5. Teenagers are natural barometers. They pick up what is happening around them in society at large and mirror it.

Also read: Reflections on Bestu Varas: Gandhi and His Values Are Now Unwanted in Gujarat

Recently, at the request of a school in a large metropolitan city, I showed Gandhi to a few hundred students of Class 9. This school is, in fact, very concerned about the erosion of secular values in society and takes pains to sensitise its students to the problems of those less fortunate.

The reaction of the students to the assassination scene, however, left me stunned! Not only did they laugh, they also clapped, cheered and whistled. The laughter continued well into the funeral scene that followed.

To my deep consternation, some kids clapped again during the replay of the assassination at the end of the movie, although this time around, thankfully they were much less in number and were quickly “shush-ed” by the rest.

That evening, I received a mail from one of the students thanking me for showing the movie. He also apologised for his classmates’ behaviour and made it a point to tell me he was not one of those who had clapped.

I decided to write all the students who had watched the movie that day a mail, and asked them:

Would you mind telling me why so many of you clapped and cheered when Gandhi was murdered in the first scene of the movie? As you know, this movie is based on actual events, not fiction. What exactly was so funny about an old man being shot at point-blank range?

 I believe that there is always a reason why we do what we do, and so I would like to request you to please take a few minutes to think about why you all clapped and cheered when Gandhi was killed.

 I am not coming from a place of anger, but from one of bewilderment and sadness. Because I don’t think you would laugh and clap if someone actually got shot and killed in front of you, would you? Or would you?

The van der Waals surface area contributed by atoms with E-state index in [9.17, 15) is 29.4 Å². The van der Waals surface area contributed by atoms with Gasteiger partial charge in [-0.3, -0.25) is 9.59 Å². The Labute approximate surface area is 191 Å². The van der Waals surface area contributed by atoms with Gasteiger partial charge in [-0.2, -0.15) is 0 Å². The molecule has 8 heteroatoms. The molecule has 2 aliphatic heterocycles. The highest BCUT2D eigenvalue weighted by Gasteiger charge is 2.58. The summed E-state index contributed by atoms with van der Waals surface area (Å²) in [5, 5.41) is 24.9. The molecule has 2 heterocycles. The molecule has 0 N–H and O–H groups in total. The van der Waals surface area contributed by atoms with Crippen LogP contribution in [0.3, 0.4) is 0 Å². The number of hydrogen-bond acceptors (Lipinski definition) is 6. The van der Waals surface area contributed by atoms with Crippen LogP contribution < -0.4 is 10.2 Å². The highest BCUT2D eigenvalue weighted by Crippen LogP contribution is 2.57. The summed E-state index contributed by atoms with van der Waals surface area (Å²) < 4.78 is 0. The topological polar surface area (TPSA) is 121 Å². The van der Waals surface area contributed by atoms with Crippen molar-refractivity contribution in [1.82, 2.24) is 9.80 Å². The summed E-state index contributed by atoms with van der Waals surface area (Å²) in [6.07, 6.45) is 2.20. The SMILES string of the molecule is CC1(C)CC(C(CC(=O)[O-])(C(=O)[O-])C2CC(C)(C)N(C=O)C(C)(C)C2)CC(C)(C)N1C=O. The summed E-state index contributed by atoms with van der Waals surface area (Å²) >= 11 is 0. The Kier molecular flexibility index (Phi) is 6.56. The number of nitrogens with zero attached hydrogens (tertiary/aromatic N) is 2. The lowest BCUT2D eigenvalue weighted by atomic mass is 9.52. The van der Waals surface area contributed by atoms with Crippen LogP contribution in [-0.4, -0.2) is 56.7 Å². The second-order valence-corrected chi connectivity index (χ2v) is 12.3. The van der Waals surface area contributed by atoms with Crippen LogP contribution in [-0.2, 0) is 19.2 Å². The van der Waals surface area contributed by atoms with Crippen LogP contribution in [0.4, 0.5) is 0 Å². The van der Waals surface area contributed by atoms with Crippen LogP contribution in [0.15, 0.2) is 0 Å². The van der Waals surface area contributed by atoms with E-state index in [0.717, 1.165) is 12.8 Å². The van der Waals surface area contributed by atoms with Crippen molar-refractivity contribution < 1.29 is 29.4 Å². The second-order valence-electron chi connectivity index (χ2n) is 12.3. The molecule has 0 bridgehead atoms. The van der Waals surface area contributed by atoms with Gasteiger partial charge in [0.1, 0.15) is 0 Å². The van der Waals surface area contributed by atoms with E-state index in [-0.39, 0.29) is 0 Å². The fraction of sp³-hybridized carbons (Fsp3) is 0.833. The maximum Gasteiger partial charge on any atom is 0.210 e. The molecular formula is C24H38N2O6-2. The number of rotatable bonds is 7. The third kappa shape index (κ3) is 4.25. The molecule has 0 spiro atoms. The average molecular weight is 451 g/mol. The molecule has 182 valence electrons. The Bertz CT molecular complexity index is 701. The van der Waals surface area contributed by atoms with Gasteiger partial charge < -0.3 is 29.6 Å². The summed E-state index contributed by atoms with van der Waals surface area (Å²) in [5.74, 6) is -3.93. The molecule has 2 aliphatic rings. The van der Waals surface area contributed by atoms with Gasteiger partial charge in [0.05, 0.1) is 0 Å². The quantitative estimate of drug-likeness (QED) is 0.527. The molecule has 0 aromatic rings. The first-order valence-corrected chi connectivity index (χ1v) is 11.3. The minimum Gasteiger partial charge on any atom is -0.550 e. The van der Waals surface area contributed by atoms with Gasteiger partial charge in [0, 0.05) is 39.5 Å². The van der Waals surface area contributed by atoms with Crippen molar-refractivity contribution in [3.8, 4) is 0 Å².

Then next day I received close to a hundred responses. The vast majority of students apologised profusely for their peers’ behaviour. They genuinely felt bad for what had happened, and most said they were not amongst those who had cheered the murder. Many of them went on to say how much they had learned from the movie. One or two said they had just gotten swept along with the cheering and were now regretting it.

But a handful of students said that they felt absolutely no remorse in cheering Gandhi’s death, and that he deserved to be killed! Their reasons were based on a litany of half-truths taken out of context, and blatant lies that have been debunked time and again by genuine scholars of Gandhi and Indian history.

What these young people had clearly overlooked in their glee was that, whatever their gripes against Gandhi may have been, they had, in fact, cheered for violence and murder!

As one of the other students who did not condone the applause asked in consternation, “Sure you can disagree with Gandhi, but applauding and cheering his murder? How does that make you different from those who killed him?”

Also read: What Freedom Meant for Gandhi

Children and teenagers are often the ‘canary in the mine’. Being the most vulnerable and impressionable, they are often the first to reflect a deep shift in society. When 14 year olds start openly applauding murder, it is time to ask ourselves, is this the India we want our children and grandchildren to grow up in?

And though the incident was deeply disturbing, the reaction of many other students was heartening. It showed there are many who still haven’t been corrupted or polluted by the ecosystem of hate being built around us daily. It also showed there are still many schools and educators who are striving to be true to the spirit of the Constitution.

And while schools – the conscientious ones – can and do play a major role in helping children grow up to become good citizens, the onus ultimately lies on the parents to have regular and meaningful conversations with their kids and model the values and behaviours that will help their children grow up to become rational and compassionate human beings.

Rohit Kumar is an educator with a background in positive psychology and psychometrics. He can be reached at

This article was first published on The Wire.